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Paris Pays Tribute to Tangier, Treasures of the Kingdom of Morocco
Review of Exhibition
Independent, May 1999

The great silhouette of Morocco's Bab Mansour gatehouse now overlooks the Place de Concorde, defiantly astride that Napoleonic ley-line of power that links the Arc de Triomphe with the Louvre's Arc du Carrousel. It is as if the Saracens have at last advanced north from their 732 defeat at Poitiers-Tours and stamped their first architectural mark on Paris. I pinch the arch, but it is no historical day-dream, but real - or rather not real. It is a massive 30 by 15 metre whimsy of stretched and painted canvas. Executions in Morocco were customarily despatched outside the principal gateways but is surely some macabre accident that this bank-sponsored construction stands over the site of the revolutionnary guillotine. I cross myself and hurry along the last 500m to the exhibition, "The Treasures of the Kingdom of Morocco", in the Petit Palais.

The hundred year-old host of so many influential exhibitions looks fittingly care-worn and exhausted. The Petit Palais has clearly not been included in the fairy's wand of a 'grand projet'. Following a border of Saharan sand I am lost. Lost in wonder and delight. Here are my well-beloved icons, chosen or quested after in twenty years of Moroccan travel, gathered together. From dusty museums across the length and breadth of the country, from otherwise inaccessible national deposits and close-guarded private collections come these totems of a 3,000 year long artistic heritage.

The pre-historic stone carving of N'Kheila etched over all the surfaces of a grey tablet is bewitching. The standing man, encircled by expanding concentric lines from three centres, is a representation of our position amongst the force-fields of spiritual life. In Tangier Paul Bowles has recognized the almost tangible currents of magic that criss cross the landscape.

From the mud layers beneath the Roman ruins at Banassa, beside the slow moving waters of the Sebou, comes a golden flower medallion wrought by some Phoenician master-craftsmen. It speaks of Tyre and Carthage and their control of the secret Atlantic metal-trading routes that fetched tin from out of Cornwall and gold from West Africa.

The bronze of King Juba II is the most beautiful Roman portrait to have survived from antiquity. Recognizably North African, Juba yet also belongs to the wider Mediterranean world. Carried through the streets of Rome as an infant during Caesar's triumph, this orphan of the royal house of Numidia was later brought up in the household of Augustus. The bust was probably made at the time of his betrothal to Cleopatra Selene, daughter of Mark Anthony and Cleopatra, but before the pair of them ruled over the kingdom of Mauretania.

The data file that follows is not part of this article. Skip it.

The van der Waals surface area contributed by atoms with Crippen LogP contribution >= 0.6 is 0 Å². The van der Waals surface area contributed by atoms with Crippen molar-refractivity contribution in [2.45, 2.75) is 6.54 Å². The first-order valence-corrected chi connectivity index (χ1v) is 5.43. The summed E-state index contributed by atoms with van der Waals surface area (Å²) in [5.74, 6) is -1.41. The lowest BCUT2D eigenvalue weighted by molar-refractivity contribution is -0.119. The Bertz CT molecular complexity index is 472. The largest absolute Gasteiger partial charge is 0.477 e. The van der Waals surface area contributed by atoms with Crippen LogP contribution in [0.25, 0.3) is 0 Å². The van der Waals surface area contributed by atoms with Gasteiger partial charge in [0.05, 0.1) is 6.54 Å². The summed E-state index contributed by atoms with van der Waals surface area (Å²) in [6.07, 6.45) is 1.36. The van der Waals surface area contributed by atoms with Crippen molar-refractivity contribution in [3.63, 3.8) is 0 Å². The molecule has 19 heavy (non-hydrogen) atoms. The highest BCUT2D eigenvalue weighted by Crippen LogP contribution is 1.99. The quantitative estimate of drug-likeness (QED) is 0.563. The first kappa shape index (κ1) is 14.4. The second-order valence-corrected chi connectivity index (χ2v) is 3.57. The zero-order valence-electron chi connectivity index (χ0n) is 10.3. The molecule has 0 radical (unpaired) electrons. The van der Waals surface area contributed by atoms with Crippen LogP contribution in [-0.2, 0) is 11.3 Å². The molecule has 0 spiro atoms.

The graceful arabesque ornaments on the gravestone of a medieval Sultan present a graphically literal expression of the triumph of Islam. For the obverse is filled by a Latin inscription dedicated to governor A. Caecina Tacitus. From the same period comes a 14th century pulpit or minbar, a miracle of meticulous marquetry from Fez that fuses ivory, cedar and rare woods into a declaration of both piety and dynastic pride.

Calligraphy was ever the first of the Islamic arts. Its disturbing power can be felt even by the illiterate in an open folio of prayers composed by the Sufi master al -Jazouli. This extraordinary encapsulation of the power of the word with its massive dark shadows and attenuated line is executed in the traditional maghribi script.

By contrast the portable arts, especially the glittering displays of draped textiles and hung jewelry, speak of the ancient traditions of Persia and Byzantium rather than Mecca. The endless duality of the Moroccan countryside versus the Moorish city is everywhere to be seen: silver versus gold, geometric rather than floral, earth colours contrasting with rich pigments, weaving with embroidery.

The show closes with tributes from Morocco's admirers - some sketches of Tangier by Matisse and Raoul Dufy - and is dominated by Kees van Dorgen's portrait of a young Arab boy done in red. A final lingering exit is made past Bruno Barbey's contemporary photographs which remind us that romance, mystery and spiritual quests are not just made in the past.

Exhibition open 15 April-18 July, Tuesday to Sunday from 10am to 5.40pm. Petit Palais (Musée des Beaux-Arts de la Ville de Paris) is on Avenue Winston-Churchill, 75008 Paris. Telephone 01-42 65 12 73.

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